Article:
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In Defense of Literature?

Gregory Jusdanis, Fiction Agonistes: In Defense of Literature. Stanford UP, 2010.

Is literature dead or dying? What comes after the book? Are people still interested in stories? These are just some of the weighty questions literary scholar Gregory Jusdanis addresses in his Fiction Agonistes, framed as a “defense of literature.” When I mentioned I was reviewing this book this week, several bookish friends immediately asked “does literature need a defense?” According to Jusdanis, it seems it does, and for some fairly compelling reasons.

What he argues is that it is not necessarily individual works which are at risk – those people continue to read. Whether it be Twilight or Shakespeare, there is still a healthy number of readers around. What is at stake, he argues, is the cultural institution of literature, “the way we organize and read” great works. Jusdanis appears to see this largely as a result of media culture – in particular, the way advertising and online cultures relativise texts and destroy our ability to really engage meaningfully with aesthetics.

Rather than stay with this familiar jeremiad, Jusdanis devotes the bulk of the book to what he sees literature as really doing. He displays a wonderfully encyclopedic knowledge of criticism and literature from the ancient Greeks to contemporary postmodern and post-structuralist writers. Some of Jusdanis’s previous research on contemporary Greek writers comes through, along with the more canonical writers like Aristophanes and James Joyce.

Jusdanis puts forth two main points in his defense of literature. One is that art is a semi-autonomous sphere, where reality and unreality, truth and lies, move through an elaborate dance with one another – literature emerges in the gap between artifice and reality. Jusdanis rejects the modernist idea of art as solely autonomous, finding art pour l’art unconvincingly and perhaps self-defeating in the present day. Literature “invites us to interact with our world by letting us step out of it, if only for an exhilarating second.”

Jusdanis also points towards what he sees as a crucial formal feature of literature – parabasis. Parabasis is a term that dates all the way back to the ancient Greeks and is a term used to describe a moment in a text where the characters remove the mask of play and unreality and instead speak to the audience directly. It is its position in the middle of a fiction that allows the parabasis a uniquely powerful position from which to speak, interrupting “the dramatic action and forcing the spectators to laugh at their political leaders and themselves for electing them.” Of course, not at all literature is so political.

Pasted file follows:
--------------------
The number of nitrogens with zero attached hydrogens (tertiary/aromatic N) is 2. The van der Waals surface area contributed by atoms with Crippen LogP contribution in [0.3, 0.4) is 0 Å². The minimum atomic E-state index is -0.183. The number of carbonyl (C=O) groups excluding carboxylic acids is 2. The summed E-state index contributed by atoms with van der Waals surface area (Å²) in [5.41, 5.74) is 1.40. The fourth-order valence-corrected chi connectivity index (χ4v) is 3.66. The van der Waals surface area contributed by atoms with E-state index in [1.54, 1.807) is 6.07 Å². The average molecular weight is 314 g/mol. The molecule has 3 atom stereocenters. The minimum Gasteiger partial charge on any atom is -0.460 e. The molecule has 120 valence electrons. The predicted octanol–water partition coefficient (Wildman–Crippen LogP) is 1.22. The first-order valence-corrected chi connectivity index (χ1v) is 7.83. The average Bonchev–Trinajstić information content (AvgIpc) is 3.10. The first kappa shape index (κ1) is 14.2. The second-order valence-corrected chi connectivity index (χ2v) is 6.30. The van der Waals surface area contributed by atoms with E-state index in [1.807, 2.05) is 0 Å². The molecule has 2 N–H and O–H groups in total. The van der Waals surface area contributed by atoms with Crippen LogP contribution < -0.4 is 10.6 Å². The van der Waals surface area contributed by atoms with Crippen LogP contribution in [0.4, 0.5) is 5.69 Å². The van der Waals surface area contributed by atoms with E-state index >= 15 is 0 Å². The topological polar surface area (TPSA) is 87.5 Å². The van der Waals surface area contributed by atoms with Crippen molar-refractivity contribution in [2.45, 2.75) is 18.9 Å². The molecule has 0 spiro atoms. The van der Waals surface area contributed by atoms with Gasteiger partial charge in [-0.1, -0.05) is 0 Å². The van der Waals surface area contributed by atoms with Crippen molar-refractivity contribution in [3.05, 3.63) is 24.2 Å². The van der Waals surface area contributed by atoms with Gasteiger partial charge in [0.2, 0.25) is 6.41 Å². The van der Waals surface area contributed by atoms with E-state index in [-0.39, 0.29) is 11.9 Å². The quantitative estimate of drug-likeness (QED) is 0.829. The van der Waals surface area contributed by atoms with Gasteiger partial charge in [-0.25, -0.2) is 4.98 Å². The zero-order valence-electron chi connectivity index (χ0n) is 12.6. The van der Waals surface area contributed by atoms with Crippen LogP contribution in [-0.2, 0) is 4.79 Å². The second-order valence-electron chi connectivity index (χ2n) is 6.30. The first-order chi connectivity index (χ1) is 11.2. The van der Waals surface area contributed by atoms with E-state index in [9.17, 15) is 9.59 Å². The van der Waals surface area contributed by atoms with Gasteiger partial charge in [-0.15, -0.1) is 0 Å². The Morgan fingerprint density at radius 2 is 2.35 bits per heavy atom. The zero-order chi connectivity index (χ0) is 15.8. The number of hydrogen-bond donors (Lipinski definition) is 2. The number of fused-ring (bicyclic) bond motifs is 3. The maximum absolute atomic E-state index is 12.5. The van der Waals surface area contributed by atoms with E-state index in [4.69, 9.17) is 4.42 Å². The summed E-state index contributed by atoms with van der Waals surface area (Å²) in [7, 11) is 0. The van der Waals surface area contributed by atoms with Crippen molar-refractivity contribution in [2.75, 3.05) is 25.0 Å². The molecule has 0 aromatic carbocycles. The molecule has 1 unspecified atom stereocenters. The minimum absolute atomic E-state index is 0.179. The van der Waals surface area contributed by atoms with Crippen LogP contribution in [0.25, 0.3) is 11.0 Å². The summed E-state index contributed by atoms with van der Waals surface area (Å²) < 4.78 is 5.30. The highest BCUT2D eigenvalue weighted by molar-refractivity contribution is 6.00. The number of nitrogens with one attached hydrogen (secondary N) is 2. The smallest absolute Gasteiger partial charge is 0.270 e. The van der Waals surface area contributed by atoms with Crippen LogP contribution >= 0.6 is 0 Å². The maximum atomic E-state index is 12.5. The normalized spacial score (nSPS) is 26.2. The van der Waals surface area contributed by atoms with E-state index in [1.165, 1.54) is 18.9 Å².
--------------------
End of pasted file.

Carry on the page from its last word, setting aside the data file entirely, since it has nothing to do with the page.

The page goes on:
Interestingly, though Jusdanis devotes significant attention to the Internet and hypertext, he hardly mentions the capacity of television and film to imaginatively tell stories or to destroy our attention to aesthetics. Arguably both are true at the same time—the banality of reality TV and the intricate and moving stories of shows like The Wire and Mad Men intermingle on television schedules. The critical and popular attention both those shows have received suggest that there is on some level a residual cultural demarcation between meaningful art and tripe.

Similarly, film and television might have made for a better point of comparison for the artifice/reality gap – the CGI addiction Mark Farnsworth alluded to this week certainly suggested that the connection from reality is a tenuous one onscreen much of the time, with plot, dialogue and character steadily disappearing from a certain kind of text.  Critic Fredric Jameson once bemoaned the “peculiar flatness” of what he called postmodern culture, and it is here that literature as Jusdanis describes it has a distinct advantage over film and online texts in its ability to convey multiple-layered voices and meanings.

Still, Jusdanis has laid forth a provocative and interesting reflection on the current state of literature and its place in the world. I frequently found myself nodding along as well as pausing for reflecting on some of his more arcane points. He has an enthusiasm for novels and drama that’s contagious, and some of his descriptions of contemporary Greek writing were intriguing and added an interesting dimension to the otherwise fairly canonical selections.

The book is written in fairly accessible prose for an academic work, though it certainly assumes some knowledge of literary criticism and, more importantly, an interest in the cultural place of literature and thinking about what creative works do when we read them. Fiction Agoniste is definitely not for every reader, but for anyone interested in the art of letters it’s a worthwhile read.

Photo by William Hoiles, licensed under the Creative Commons Attribution 2.0 Generic license.